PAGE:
The precision in measurement of the position of the electron spot depends on the dimensions of the spot. On the horizontal SP plates, the length of the spot increases with the length of the electromagnet. The field of the quadrupole magnets decreases the length of the electron spots on the vertical SP plates, in the vertical direction. The light emitted from the spot has to be high enough to assure a good ratio signal/noise for the measurements of the spot position. The brightness of the electron beam spot decreases with the increase in the spot diameter. Because the experiment requires a precision of less than 5%, the length of the pulsed electromagnet is less than 1 meter.


The research work leading to these results was supported by the “Extreme Light Infrastructure Nuclear Physics (ELI-NP) Phase I”, a project co-financed by the Romanian Government and European Union through the European Regional Development Fund.

Conflicts of Interest

The authors declare no conflicts of interest.

Cite this paper

Balascuta, S. (2016) A Pulsed Electromagnet for Laser Wakefield Electron Acceleration Experiments. Journal of Electromagnetic Analysis and Applications, 8, 33-41. doi: 10.4236/jemaa.2016.83004.


[1] Nakamura, K., Gonsalves, A.J., Lin, C., Smith, A., Rodgers, D., Donahue, R., Byme, W. and Leemans W.P. (2011) Electron Beam—Charge Diagnostics for Laser Plasma Accelerators. Physical Review Special Topics—Accelerators and Beams, 14, 062801(1-9).
[2] Nakamura, K., Nagler, B., Tóth, Cs., Geddes, C.G.R., Schroeder, C.B., Esarey, E., et al. (2007) GeV Electron Beams from a Centimeter-Scale Channel Guided Laser Wakefield Accelerator. Physics of Plasmas, 14, 056708.
[3] Leemans, W.P., Gonsalves, A.J., Mao, H.-S., Nakamura, K., Benedetti, C., Schroeder, C.B., et al. (2011) Multi-GeV Electron Beams from Capillary-Discharge-Guided Subpetawatt Laser Pulses in the Self-Trapping Regime. Physical Review Letters, 113, 245002.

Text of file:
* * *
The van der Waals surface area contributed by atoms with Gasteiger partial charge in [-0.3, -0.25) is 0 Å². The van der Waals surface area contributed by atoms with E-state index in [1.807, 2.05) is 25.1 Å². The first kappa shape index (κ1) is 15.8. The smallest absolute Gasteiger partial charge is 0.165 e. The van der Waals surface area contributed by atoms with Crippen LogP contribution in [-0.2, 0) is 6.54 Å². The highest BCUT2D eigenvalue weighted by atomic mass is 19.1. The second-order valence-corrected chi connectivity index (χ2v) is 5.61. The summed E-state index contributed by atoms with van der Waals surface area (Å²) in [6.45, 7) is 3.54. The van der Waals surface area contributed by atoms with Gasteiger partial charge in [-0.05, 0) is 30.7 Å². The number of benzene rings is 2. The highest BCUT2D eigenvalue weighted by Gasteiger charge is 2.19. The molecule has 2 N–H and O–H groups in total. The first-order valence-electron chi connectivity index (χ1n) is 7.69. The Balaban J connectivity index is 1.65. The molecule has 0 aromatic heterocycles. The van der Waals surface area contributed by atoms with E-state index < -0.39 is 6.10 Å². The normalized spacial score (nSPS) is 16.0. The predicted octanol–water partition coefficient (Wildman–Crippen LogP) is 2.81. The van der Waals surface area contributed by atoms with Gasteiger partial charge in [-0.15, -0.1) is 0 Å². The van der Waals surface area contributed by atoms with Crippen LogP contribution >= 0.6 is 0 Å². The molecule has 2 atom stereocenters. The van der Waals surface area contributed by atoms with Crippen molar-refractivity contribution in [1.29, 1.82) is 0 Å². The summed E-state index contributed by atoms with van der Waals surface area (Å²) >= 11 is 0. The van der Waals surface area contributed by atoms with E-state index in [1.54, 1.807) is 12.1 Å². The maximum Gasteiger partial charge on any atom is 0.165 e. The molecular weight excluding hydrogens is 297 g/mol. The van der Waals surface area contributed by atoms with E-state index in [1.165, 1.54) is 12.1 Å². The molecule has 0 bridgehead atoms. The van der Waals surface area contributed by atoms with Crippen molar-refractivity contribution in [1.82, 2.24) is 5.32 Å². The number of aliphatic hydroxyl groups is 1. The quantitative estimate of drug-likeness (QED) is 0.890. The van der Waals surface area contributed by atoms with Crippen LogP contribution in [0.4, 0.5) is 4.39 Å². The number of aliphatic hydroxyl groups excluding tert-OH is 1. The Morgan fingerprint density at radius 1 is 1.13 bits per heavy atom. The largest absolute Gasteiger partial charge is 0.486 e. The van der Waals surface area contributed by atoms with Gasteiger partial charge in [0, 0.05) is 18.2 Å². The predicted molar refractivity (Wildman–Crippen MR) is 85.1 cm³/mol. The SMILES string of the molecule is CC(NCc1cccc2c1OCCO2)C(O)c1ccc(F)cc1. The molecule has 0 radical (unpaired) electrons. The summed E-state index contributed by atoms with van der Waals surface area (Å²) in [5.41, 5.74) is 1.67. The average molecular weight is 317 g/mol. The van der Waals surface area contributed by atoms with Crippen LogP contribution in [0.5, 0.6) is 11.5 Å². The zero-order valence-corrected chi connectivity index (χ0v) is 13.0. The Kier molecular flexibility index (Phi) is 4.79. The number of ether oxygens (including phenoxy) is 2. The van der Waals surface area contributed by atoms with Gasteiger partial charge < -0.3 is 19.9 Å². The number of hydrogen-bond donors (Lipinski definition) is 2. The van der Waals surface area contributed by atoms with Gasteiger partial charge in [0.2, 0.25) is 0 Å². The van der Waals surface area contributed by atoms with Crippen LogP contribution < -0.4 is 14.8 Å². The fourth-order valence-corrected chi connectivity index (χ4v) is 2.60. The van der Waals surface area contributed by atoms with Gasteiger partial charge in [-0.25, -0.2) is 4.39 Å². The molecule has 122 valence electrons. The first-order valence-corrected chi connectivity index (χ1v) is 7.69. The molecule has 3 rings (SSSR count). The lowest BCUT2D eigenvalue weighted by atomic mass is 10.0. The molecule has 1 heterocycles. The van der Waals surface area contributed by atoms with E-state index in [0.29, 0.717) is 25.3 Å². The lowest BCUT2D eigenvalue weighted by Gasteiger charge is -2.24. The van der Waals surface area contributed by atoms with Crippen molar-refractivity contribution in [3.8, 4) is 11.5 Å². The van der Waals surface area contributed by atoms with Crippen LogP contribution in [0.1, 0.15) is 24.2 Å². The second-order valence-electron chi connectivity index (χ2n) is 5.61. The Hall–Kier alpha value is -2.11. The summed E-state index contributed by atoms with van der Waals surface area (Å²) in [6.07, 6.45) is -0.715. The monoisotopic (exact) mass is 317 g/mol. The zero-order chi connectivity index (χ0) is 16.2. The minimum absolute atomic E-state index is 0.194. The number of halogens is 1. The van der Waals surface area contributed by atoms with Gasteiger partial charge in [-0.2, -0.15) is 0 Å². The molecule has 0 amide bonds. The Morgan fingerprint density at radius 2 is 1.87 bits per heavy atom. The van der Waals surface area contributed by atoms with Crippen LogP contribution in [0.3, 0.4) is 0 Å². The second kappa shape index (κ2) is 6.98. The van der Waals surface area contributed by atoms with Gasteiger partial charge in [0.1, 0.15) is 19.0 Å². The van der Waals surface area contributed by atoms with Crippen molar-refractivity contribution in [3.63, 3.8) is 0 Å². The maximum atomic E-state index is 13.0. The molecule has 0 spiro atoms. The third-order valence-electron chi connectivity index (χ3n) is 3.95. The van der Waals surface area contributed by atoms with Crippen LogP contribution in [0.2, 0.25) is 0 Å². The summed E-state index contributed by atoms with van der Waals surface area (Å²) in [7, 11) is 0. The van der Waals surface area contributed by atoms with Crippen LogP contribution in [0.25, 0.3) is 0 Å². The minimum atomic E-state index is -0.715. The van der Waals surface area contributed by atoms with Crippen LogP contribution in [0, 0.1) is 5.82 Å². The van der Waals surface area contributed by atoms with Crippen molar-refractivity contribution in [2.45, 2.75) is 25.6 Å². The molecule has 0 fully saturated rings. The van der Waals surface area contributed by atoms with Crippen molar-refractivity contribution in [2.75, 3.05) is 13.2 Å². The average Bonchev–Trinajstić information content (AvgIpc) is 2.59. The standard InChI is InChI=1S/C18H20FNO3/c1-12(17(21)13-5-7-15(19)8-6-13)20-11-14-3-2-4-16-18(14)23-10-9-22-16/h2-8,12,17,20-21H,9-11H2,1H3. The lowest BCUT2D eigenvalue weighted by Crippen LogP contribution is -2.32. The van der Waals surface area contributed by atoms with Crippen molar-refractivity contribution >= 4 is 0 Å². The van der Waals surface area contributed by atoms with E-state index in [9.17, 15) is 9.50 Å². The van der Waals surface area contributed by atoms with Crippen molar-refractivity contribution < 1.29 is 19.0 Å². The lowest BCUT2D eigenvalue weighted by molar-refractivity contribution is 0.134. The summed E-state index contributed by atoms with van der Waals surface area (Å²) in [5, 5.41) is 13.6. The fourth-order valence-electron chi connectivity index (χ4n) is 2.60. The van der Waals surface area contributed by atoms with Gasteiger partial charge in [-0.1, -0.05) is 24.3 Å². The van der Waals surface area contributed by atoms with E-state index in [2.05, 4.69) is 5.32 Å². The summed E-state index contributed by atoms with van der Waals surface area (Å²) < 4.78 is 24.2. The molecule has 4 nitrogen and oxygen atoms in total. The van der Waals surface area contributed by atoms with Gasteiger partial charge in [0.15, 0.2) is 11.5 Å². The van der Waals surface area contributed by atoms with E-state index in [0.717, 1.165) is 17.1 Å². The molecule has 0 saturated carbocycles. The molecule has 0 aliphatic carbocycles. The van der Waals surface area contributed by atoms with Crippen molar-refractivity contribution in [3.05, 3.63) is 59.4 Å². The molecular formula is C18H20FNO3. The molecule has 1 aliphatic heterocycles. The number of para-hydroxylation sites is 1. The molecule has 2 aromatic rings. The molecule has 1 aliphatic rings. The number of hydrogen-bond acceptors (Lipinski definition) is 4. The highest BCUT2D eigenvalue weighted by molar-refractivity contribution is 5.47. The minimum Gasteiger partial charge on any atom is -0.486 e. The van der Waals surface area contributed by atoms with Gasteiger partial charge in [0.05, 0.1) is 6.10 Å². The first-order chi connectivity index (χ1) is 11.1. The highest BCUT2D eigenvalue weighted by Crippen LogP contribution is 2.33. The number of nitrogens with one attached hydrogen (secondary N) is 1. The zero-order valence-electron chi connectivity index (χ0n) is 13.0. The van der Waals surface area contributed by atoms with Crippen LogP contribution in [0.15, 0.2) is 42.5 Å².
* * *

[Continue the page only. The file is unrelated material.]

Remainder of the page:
[4] Turcu, I.C.E., Balascuta, S., Negoita, F., Jaroszynski, D. and McKenna, P. (2015) Strong Field Physics and QED Experiments with ELI-NP 2 × 10 PW Laser Beams. AIP Conference Proceedings, 1645, 416.
[5] Balascuta, S. and Turcu, I.C.E. (2015) A Conceptual Design of an Electron Spectrometer for ELI-NP. AIP Conference Proceedings, 1645, 296.
[6] Nakamura, K., Wan, W., Ybarrolaza N., Syversrud, D., Wallig, J. and Leemans, W.P. (2008) Broadband Single-Shot Electron Spectrometer for GeV-Class Laser-Plasma-Based Accelerators. Review of Scientific Instruments, 79, 05330.
[7] Fisher, G.E. (1987) Iron Dominated Magnets. AIP Conference Proceedings, 153, 1120-1227.
[8] Biranti, G. and Gabriel, M. (1970) Basic Expressions for Evaluating Iron Core Magnets—A Possible Procedure to Minimize Their Cost. CERN/SI/Int. DL/70-10.
[9] Parzen, G. (1976) Magnetic Fields for Transporting Charged Beams. BNL 50536.
[10] Rossi, L. (2009) Superconductivity: Its Role, Its Success and Its Setback in the Large Hadron Collider (LHC). 9th European Conference on Applied Superconductivity, 13-17 September 2009, Dresden, [CERN-ATS-2010-006].
[11] Potugall, O., Puhlmann, N., Müller, H.U., Barczewski, M., Stolpe, I., Thiede, M., et al. (1997) The Design and Performance of a Transportable Low-Cost Instrument of Magagauss Field. Journal of Physics D: Applied Physics, 30, 1697-1702.
[12] Gruner, F., Becker, S., Schramm, U., Eichner, T., Fuchs, M., Weingartner, R., et al. (2007) Design Considerations for Table-Top Laser-Based VUV and X Ray Free Electron Lasers. Applied Physics B, 86, 431-435.
[13] Jaroszynski, D.A., Bingham, R., Brunetti, E., Ersfeld, B., Gallacher, J., van der Geer, B., et al. (2006) Radiation Sources Based on Laser Plasma Interactions. Philosophical Transactions of the Royal Society A: Mathematical, Physical and Engineering Sciences, 364, 689-710.
[14] O’Shea, F.H., Marcus, G., Rosenzweig, J.B., Scheer, M., Bahrdt, J., Weingartner, R., et al. (2010) Short Period High Field Cryogenic Undulator for Extreme Performance of X-Ray Free Electron Lasers. Physical Review Accelerators and Beams, 13, 070702.
[15] Rodriguez, V.A., Bernhard, A., Keilmann, A., Peiffer, P., et al. (2013) Development of a Superconducting Transverse-Gradient Undulator for Laser Wakefield Accelerators. IEEE Transactions on Applied Superconductivity, 23, 4101505.
[16] Balakin, V. (1995) Focusing a Submicron Beam for a TeV Scale e+ e Linear Colliders. Physical Review Letters, 74, 2479-2482.

comments powered by Disqus

Copyright © 2019 by authors and Scientific Research Publishing Inc.

Creative Commons License

This work and the related PDF file are licensed under a Creative Commons Attribution 4.0 International License.